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FCA Review Reveals Equity Release Advice Concerns

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In its recently published review of later life lending, the Financial Conduct Authority (FCA) has raised concerns about the advice that some consumers received when signing up to equity release "lifetime" mortgages.

Following findings that some mortgage advisers were not always providing advice that was in the consumers’ best interests, the FCA confirmed that it would be stepping up its scrutiny of the equity release market. The FCA review highlighted that there had been a significant recent peak in taking up these mortgages.

Whilst accepting that many lifetime mortgages had worked well for those consumers who had received appropriate professional advice, the FCA added:

“Our focus for this market is on making sure consumers are fully informed and receive suitable advice that has taken account of their individual circumstances.”

“Deciding to take out equity release is one of the most important and long-term decisions consumers make in later life. The consequences of their decision are likely to have a significant impact on their financial wellbeing for the rest of their lives. This makes it particularly important that firms and their advisers get their advice right”.

The FCA review identified 3 significant areas of concern about the suitability of advice provided:

  • Insufficient personalisation of advice
  • Insufficient challenging of customer assumptions
  • Lack of evidence to support the suitability of advice

The FCA also points to growing anecdotal evidence that economic uncertainty created by Coronavirus was generating increased interest in equity release.

Rather than altering the review’s findings, the context of COVID – 19 “reinforces the importance of advice reflecting the needs and circumstances of the individual”.

For anyone concerned about the professional advice they received when signing up to equity release and now feels that this advice may not have been suitable and there may have been better, less costly, alternatives for them, the first step is to make a complaint to the lifetime mortgage adviser or their firm.

If the issue is not resolved, then the complaint can be escalated to the Financial Ombudsman Service (FOS), a Government-backed body that settles complaints and disputes between consumers and financial services businesses. FOS has the power to award compensation in appropriate cases. If matters cannot be resolved by the FOS process then the merits of Court action can be considered although strict time limits do apply.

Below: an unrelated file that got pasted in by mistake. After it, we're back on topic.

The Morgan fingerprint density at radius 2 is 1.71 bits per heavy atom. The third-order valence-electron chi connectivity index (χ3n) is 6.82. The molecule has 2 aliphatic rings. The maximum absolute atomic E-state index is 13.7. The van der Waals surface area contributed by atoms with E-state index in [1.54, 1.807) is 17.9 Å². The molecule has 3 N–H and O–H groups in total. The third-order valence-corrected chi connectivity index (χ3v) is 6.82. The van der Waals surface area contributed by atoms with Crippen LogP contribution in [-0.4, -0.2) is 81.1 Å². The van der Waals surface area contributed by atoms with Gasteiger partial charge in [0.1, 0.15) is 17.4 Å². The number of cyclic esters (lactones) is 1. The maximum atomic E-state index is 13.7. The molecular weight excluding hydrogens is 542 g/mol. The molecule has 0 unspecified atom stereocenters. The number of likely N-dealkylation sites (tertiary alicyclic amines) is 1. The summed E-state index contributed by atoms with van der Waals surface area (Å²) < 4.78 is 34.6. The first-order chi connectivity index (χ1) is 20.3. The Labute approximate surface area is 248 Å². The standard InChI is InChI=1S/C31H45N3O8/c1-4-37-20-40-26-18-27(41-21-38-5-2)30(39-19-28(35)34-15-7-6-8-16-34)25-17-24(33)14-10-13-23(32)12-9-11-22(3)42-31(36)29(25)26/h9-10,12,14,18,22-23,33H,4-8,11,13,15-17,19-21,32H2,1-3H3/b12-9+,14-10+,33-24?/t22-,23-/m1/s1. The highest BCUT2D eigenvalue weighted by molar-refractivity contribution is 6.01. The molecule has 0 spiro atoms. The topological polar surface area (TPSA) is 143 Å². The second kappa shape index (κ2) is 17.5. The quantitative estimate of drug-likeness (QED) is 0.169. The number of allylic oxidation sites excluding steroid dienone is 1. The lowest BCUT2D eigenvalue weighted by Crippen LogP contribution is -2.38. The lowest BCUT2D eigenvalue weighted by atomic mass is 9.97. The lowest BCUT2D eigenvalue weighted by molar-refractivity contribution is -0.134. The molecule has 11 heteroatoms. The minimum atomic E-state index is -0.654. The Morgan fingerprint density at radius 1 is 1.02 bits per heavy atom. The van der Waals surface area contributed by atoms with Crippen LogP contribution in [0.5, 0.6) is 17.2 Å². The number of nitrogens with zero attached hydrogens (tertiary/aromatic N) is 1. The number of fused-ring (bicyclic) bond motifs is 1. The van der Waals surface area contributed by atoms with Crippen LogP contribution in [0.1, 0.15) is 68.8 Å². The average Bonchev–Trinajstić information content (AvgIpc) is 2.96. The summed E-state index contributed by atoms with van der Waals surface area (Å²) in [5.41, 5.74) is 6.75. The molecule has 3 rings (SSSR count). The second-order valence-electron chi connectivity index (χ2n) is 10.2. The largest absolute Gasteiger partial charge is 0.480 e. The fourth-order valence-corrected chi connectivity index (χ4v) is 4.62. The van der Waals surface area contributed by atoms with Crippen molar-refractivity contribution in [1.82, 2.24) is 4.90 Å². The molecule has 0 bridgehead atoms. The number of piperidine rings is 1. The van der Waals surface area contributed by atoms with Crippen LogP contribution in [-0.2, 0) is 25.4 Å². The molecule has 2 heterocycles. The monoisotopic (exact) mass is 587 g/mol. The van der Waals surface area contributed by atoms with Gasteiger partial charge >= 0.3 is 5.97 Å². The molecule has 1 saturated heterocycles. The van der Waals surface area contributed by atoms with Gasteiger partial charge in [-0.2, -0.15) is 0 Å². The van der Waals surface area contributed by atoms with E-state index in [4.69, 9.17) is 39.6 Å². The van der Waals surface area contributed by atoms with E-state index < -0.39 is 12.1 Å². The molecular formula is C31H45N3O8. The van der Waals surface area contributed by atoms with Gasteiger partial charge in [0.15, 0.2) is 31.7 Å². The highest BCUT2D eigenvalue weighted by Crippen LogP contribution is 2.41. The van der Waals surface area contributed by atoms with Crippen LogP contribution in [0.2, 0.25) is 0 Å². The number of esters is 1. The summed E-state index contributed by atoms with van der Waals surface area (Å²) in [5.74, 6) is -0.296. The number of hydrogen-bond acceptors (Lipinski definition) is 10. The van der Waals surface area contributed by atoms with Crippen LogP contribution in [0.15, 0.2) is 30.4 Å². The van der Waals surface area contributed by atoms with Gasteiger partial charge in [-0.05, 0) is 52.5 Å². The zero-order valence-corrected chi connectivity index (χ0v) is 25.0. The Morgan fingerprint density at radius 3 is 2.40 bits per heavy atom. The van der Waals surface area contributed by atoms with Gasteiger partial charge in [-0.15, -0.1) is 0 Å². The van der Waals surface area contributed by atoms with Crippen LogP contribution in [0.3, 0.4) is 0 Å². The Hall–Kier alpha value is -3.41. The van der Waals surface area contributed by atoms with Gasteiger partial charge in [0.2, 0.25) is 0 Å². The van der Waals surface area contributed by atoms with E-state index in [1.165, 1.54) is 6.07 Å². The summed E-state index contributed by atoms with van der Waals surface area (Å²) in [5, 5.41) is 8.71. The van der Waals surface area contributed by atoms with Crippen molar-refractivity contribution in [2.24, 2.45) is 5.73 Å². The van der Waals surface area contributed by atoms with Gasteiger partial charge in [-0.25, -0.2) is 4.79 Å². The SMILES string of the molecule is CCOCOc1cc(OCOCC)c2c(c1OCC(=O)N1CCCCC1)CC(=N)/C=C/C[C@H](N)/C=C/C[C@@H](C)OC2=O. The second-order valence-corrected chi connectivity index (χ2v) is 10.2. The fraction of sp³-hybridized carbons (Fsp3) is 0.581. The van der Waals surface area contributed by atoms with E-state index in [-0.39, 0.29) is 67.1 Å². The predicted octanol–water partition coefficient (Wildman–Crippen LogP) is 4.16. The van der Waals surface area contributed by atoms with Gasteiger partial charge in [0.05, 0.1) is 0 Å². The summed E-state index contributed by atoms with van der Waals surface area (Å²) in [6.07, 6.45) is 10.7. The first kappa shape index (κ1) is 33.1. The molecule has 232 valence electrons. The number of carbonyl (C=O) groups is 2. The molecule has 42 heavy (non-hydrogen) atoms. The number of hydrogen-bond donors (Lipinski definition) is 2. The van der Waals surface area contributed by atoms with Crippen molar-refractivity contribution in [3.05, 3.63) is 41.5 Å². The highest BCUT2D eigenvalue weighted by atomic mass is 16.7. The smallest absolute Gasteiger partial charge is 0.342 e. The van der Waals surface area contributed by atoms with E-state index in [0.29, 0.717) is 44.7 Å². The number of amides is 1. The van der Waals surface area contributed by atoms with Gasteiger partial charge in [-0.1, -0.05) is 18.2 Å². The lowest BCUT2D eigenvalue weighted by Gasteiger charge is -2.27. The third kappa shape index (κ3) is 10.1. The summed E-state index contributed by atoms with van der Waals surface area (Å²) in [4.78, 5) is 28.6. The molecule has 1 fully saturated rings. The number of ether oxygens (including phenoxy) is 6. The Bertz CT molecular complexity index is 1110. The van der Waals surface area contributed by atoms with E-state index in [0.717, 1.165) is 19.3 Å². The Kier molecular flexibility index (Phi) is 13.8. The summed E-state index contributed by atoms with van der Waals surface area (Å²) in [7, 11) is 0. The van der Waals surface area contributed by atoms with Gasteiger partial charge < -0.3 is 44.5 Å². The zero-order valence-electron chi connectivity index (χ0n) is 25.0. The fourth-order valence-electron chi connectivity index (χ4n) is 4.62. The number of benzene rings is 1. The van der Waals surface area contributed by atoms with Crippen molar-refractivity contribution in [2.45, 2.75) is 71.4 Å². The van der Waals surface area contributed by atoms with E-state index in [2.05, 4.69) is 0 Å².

Commenting on the FCA’s equity release review, Peter McKenna, Partner and Head of the Financial Mis-Selling team at TLW Solicitors said:

“Unfortunately the FCA’s findings do not come as a huge surprise. In recent years there has been a large increase in the marketing of equity release products and as the FCA points out, a surge in the use of the products. We have seen a number of examples of people being advised to take out an equity release mortgage where there were much better options available to them and the advice given was totally inappropriate.”

Working on a ‘no-win-no-fee basis’, TLW’s experienced team can help you through the FOS complaints process. Our clients are reassured by our knowledge and experience of FOS procedures and, indeed, we have had FOS claims successfully upheld for clients whose claims had previously been refused on purely technical grounds.

If you are concerned about your, a friend or loved one’s equity release mortgage, please get in touch with TLW Solicitors by calling 0800 169 5925, emailing info@tlwsolicitors.co.uk or complete the call back form.

Time limits can apply and so anyone wishing to bring a claim should do so without delay.

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FCA conclusion:

“Poor quality advice in this market is unacceptable and is likely to create significant harm for customers who may be vulnerable.”

Financial Conduct Authority